Following the Supreme Court’s decision in Kilby v. CVS Pharmacy, Inc. (2016) 63 Cal.4th 1, 201 Cal.Rptr.3d 1 superior court approved a $15 million settlement in Garrett v. Bank of America, which alleged that California bank tellers should have been provided seats while they performed their jobs.
In this pure PAGA action, upon settlement, $5 million (1/3 of the settlement) plus litigation costs went to plaintiffs’ counsel and 75% to the LWDA and 25% to the aggrieved employees.
Superior Court reaffirmed the principles of Kilby which guarantees workers throughout California the right to “suitable seating” at their workstations when the nature of their work reasonably permits the use of a seat.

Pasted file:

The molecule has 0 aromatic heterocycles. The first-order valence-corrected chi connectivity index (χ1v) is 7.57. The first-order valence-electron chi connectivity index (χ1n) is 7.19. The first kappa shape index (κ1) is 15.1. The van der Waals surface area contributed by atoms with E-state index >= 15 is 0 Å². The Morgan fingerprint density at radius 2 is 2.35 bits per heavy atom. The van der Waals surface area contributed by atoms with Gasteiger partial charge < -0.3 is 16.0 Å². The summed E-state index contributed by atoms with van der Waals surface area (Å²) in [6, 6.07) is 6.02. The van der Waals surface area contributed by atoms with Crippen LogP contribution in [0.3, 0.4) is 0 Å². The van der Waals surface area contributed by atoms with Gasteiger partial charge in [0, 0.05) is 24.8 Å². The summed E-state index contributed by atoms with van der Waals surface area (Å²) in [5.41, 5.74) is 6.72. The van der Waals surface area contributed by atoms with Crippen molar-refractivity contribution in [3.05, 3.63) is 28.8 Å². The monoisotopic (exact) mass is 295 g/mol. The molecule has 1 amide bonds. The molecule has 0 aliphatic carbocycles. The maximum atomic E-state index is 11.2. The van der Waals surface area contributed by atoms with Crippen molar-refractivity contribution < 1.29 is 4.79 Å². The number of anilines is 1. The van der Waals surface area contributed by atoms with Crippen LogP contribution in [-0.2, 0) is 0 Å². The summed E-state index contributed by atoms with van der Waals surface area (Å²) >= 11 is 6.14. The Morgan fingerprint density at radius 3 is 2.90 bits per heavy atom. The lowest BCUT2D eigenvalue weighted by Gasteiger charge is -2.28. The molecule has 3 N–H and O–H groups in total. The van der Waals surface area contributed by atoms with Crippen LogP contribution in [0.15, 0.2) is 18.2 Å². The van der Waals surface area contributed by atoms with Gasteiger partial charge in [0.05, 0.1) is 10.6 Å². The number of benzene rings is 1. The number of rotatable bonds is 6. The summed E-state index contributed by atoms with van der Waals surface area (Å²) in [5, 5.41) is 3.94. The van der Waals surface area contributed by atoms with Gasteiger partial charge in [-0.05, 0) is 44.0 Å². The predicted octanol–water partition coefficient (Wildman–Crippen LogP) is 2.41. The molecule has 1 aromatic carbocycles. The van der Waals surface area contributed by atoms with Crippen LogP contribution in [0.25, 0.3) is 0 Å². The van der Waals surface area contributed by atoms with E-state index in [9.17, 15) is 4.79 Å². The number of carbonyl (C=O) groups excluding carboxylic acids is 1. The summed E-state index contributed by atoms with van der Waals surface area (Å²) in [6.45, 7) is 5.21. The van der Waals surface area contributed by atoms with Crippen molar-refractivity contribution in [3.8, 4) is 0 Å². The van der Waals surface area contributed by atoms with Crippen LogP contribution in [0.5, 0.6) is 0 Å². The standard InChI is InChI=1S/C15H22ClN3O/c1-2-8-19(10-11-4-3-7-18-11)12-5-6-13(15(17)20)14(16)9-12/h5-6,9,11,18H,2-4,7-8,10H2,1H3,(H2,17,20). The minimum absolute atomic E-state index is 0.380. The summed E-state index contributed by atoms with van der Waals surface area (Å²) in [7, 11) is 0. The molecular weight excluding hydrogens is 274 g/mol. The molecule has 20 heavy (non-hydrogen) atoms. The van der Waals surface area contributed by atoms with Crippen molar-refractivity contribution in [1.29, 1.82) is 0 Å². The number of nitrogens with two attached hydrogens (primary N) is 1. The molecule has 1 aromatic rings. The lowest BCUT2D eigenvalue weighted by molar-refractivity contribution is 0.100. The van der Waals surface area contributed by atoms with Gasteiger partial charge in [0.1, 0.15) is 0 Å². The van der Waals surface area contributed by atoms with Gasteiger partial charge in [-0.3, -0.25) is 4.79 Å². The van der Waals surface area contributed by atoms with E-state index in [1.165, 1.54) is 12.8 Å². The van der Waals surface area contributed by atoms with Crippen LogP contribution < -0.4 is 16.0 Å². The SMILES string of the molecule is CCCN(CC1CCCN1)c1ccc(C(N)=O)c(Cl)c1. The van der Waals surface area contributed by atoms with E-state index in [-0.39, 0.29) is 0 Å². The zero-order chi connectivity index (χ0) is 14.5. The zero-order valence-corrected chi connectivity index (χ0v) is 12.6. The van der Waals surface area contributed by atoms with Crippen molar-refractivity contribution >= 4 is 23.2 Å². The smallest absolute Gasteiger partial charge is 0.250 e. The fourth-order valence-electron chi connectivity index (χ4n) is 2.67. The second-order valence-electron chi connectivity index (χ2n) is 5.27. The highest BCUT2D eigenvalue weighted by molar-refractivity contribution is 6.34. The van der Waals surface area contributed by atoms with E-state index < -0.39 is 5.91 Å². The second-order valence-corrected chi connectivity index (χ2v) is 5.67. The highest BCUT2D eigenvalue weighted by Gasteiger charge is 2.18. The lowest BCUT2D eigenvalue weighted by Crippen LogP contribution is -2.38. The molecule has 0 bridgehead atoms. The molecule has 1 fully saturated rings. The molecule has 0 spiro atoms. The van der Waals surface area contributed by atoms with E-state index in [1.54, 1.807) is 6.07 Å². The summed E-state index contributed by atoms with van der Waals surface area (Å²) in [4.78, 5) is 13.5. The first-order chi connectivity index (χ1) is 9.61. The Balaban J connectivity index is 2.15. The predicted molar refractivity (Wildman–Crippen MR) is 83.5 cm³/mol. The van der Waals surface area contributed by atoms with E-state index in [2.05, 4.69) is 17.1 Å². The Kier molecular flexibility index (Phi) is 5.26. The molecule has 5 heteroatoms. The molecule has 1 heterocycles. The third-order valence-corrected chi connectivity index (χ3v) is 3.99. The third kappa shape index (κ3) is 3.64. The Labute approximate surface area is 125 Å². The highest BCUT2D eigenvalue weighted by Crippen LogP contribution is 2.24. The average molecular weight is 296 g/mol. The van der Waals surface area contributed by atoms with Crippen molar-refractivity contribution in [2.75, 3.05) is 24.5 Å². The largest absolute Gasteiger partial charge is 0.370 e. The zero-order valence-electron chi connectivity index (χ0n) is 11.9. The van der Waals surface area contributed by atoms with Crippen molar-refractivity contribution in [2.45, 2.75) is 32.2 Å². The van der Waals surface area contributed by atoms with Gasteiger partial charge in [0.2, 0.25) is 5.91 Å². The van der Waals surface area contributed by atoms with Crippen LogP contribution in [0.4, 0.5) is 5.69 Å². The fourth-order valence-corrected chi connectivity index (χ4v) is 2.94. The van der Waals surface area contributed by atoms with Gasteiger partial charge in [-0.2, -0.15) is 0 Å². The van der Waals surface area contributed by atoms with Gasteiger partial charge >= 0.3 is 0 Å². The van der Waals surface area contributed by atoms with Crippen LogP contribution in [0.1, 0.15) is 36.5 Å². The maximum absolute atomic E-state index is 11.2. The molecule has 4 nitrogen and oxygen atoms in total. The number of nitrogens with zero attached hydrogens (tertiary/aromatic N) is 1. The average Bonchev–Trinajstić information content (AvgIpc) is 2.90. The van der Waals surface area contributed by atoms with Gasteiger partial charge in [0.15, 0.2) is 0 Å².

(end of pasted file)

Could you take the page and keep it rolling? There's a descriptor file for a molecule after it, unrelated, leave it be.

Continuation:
As explained in Kilby,
(1) the “nature of the work” refers to an employee’s tasks performed at a given location for which a right to a suitable seat is claimed, rather than a “holistic” consideration of the entire range of an employee’s duties anywhere on the jobsite during a complete shift. If the tasks being performed at a given location reasonably permit sitting, and provision of a seat would not interfere with performance of any other tasks that may require standing, a seat is called for.
(2) Whether the nature of the work reasonably permits sitting is a question to be determined objectively based on the totality of the circumstances. An employer’s business judgment and the physical layout of the workplace are relevant but not dispositive factors. The inquiry focuses on the nature of the work, not an individual employee’s characteristics.
(3) The nature of the work aside, if an employer argues there is no suitable seat available, the burden is on the employer to prove unavailability.